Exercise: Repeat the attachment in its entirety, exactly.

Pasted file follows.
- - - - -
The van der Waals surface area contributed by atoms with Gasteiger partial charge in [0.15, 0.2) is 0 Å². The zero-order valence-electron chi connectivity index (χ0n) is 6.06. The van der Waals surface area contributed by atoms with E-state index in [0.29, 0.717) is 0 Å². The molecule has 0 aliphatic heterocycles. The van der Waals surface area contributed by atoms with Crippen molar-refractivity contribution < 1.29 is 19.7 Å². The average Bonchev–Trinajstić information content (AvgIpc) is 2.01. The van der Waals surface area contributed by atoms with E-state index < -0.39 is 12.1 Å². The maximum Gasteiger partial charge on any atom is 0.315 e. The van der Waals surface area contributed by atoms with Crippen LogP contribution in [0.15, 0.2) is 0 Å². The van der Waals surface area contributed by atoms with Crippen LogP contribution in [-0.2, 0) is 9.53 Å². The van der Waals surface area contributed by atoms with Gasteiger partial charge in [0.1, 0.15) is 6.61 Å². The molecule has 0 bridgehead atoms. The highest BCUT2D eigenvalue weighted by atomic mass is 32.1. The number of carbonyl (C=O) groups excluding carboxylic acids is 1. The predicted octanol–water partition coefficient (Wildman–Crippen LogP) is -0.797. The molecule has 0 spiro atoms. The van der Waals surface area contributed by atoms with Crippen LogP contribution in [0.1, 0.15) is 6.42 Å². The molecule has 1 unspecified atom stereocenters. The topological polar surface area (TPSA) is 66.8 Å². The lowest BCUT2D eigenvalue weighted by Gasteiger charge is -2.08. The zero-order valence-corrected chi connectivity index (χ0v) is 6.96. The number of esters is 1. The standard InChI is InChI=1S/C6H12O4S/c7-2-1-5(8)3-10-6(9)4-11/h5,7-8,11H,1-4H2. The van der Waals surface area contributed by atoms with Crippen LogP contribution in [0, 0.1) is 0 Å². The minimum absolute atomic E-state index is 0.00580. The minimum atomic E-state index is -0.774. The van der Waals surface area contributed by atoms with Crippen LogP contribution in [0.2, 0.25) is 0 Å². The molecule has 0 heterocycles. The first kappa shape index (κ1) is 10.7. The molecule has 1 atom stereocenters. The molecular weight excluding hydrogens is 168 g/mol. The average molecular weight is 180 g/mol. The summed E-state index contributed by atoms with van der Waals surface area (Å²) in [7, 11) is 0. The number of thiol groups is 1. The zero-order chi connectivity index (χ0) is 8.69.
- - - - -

The van der Waals surface area contributed by atoms with Gasteiger partial charge in [0.15, 0.2) is 0 Å². The zero-order valence-electron chi connectivity index (χ0n) is 6.06. The van der Waals surface area contributed by atoms with E-state index in [0.29, 0.717) is 0 Å². The molecule has 0 aliphatic heterocycles. The van der Waals surface area contributed by atoms with Crippen molar-refractivity contribution < 1.29 is 19.7 Å². The average Bonchev–Trinajstić information content (AvgIpc) is 2.01. The van der Waals surface area contributed by atoms with E-state index < -0.39 is 12.1 Å². The maximum Gasteiger partial charge on any atom is 0.315 e. The van der Waals surface area contributed by atoms with Crippen LogP contribution in [0.15, 0.2) is 0 Å². The van der Waals surface area contributed by atoms with Crippen LogP contribution in [-0.2, 0) is 9.53 Å². The van der Waals surface area contributed by atoms with Gasteiger partial charge in [0.1, 0.15) is 6.61 Å². The molecule has 0 bridgehead atoms. The highest BCUT2D eigenvalue weighted by atomic mass is 32.1. The number of carbonyl (C=O) groups excluding carboxylic acids is 1. The predicted octanol–water partition coefficient (Wildman–Crippen LogP) is -0.797. The molecule has 0 spiro atoms. The van der Waals surface area contributed by atoms with Crippen LogP contribution in [0.1, 0.15) is 6.42 Å². The molecule has 1 unspecified atom stereocenters. The topological polar surface area (TPSA) is 66.8 Å². The lowest BCUT2D eigenvalue weighted by Gasteiger charge is -2.08. The zero-order valence-corrected chi connectivity index (χ0v) is 6.96. The number of esters is 1. The standard InChI is InChI=1S/C6H12O4S/c7-2-1-5(8)3-10-6(9)4-11/h5,7-8,11H,1-4H2. The van der Waals surface area contributed by atoms with Crippen LogP contribution in [0, 0.1) is 0 Å². The minimum absolute atomic E-state index is 0.00580. The minimum atomic E-state index is -0.774. The van der Waals surface area contributed by atoms with Crippen LogP contribution in [0.2, 0.25) is 0 Å². The molecule has 0 heterocycles. The first kappa shape index (κ1) is 10.7. The molecule has 1 atom stereocenters. The molecular weight excluding hydrogens is 168 g/mol. The average molecular weight is 180 g/mol. The summed E-state index contributed by atoms with van der Waals surface area (Å²) in [7, 11) is 0. The number of thiol groups is 1. The zero-order chi connectivity index (χ0) is 8.69.